To Every Generation: The Mandate of Intergenerational Worship Part II- New Signs

ImageWe’ve seen from a peculiar Old Testament example how God is concerned with the proclamation of his greatness from one generation to the next as they worship together as a “congregation.” “But that was the Old Testament, that was a different time… what could that possibly have to do with New Testament Church?” You may be asking these questions, but let me pose one back. If these things were true of the Old Covenant people of God, how much more true are they of the fulfillment of that type in the New Covenant people of God, the Church?

As we continue into what we might call the “Church Age,” we see the continued importance of coming together as an “assembly.” In the Septuagint (the Greek translation of the Hebrew Bible), the Greek word, “ἐκκλησία,” “ecclesia,” was given as the Greek rendering of the Hebrew “קָהַל,” or “assembly” that we discussed before. Does that word sound familiar? It should, as “ἐκκλησία” is also the Greek word that most English versions have translated as, “the church.” It means the same thing, an “assembly,” a “gathering,” or a “congregation” of people.  We therefore see a continuation of the one people of God in the Old Testament, the Hebrews, fulfilled in the one people of God in the New Testament, the Church (Eph. 2:18-22). But what does this have to do with our worship?

Just as God gave signs of remembrance in the Old Testament, God has also given us signs and seals of the New Covenant that not only correlate to, but also complete those signs of the Old Covenant. Just like the Old Covenant people of God, the Church is an “assembly,” a “congregation,” a “gathering” of people. It is quite obvious that this gathering will include people from every nation, language, and walk of life. But we do not often stop to consider that this great assembly includes people from every generation. While the Church universal is the whole of the Body of Christ worldwide, the local church is to be a microcosm, a part of the whole of that entity. In the local church, we come together to worship God with all the saints who have gone before, to glorify the risen Christ with all the hosts of Heaven, and to lift up the Triune deity with all the believers on earth (Heb. 12:18-29). This is an immense and cosmological sign of the importance of togetherness.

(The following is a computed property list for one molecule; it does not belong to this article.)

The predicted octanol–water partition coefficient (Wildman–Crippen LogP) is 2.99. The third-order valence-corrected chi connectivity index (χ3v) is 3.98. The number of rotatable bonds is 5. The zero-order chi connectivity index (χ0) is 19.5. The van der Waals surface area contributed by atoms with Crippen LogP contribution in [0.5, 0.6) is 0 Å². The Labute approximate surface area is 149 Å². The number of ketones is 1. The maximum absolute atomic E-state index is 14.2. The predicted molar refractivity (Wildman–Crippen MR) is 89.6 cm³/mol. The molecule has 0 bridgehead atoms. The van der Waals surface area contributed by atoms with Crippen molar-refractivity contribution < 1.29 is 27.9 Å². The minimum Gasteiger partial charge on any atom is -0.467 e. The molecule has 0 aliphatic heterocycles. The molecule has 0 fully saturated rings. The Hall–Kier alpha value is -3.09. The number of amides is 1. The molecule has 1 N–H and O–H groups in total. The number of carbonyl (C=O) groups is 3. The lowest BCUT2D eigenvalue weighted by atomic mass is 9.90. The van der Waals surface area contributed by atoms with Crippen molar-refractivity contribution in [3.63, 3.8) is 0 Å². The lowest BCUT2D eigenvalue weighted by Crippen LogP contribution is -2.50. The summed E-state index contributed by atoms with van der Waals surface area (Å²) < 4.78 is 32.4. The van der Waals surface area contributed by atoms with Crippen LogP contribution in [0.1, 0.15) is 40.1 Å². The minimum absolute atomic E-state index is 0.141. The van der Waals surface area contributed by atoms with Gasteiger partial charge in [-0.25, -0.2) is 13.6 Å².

But what are the “signs,” the “memorial stones,” of the New Covenant? Well, they are two, Baptism and the Lord’s Supper. Both of these signify the immensity of the gospel and both also speak to the importance of the unity of the local church in togetherness. Baptism is spoken of in terms of unity in Paul’s letter to the Ephesians. In a section dedicated to the importance of the unity of the Body, Paul cites our common baptism as a means of that unity, “one Lord, one faith, one baptism” (Eph. 4:4). In Baptism, we publicly identify with our profession of faith and repentance in Jesus, we identify ourselves with the local church, and we pledge our “vows” not only to God in faithfulness to the gospel, but to our witnesses in faithfulness to the Body. In this way, Baptism makes public and corporate the conversion of the individual, which by nature is private and personal. Though both are vitally important individually, they should never be separated.

Likewise, the Lord’s Supper or the “Eucharist,” speaks a great deal concerning the unity of the Body of Christ. In a direct conversation about unity in the Body, Paul cites the celebration of the Lord’s Supper as an illustration saying, “Because there is one bread, we who are many are one body, for we all partake of the one bread” (1 Cor. 10:17). By it’s very nature, as one meal with one bread and one cup, the Lord’s Table goes beyond a mere individual sign of faith and devotion and points to something deeper, the unity of the Body through the sacrifice of Christ.

But these signs are not to be separated from the central aspect of the corporate worship gathering, the preaching of the Word. Just as the story of Joshua and the memorial stone makes clear, the physical signs are to be accompanied by the teaching or preaching of the Word. Joshua does not establish the memorial stones nor is any other sign of worship in the Old Testament established as ends in themselves. The purpose of the signs, both Old and New, is to cause people to ask, “what do these stones (signs) mean to you?” In other words, the signs of the New Covenant, Baptism and the Lord’s Supper, rightly accompanied by the preaching of the Word, are to serve as means of communicating God’s faithfulness from one generation to the next. These signs are the sine qua non of New Testament worship, without them, there is no true church and hence, no true worship. If these signs are intended to communicate God’s truth to God’s people across generational lines, then we must see that intention as indispensable to New Testament worship.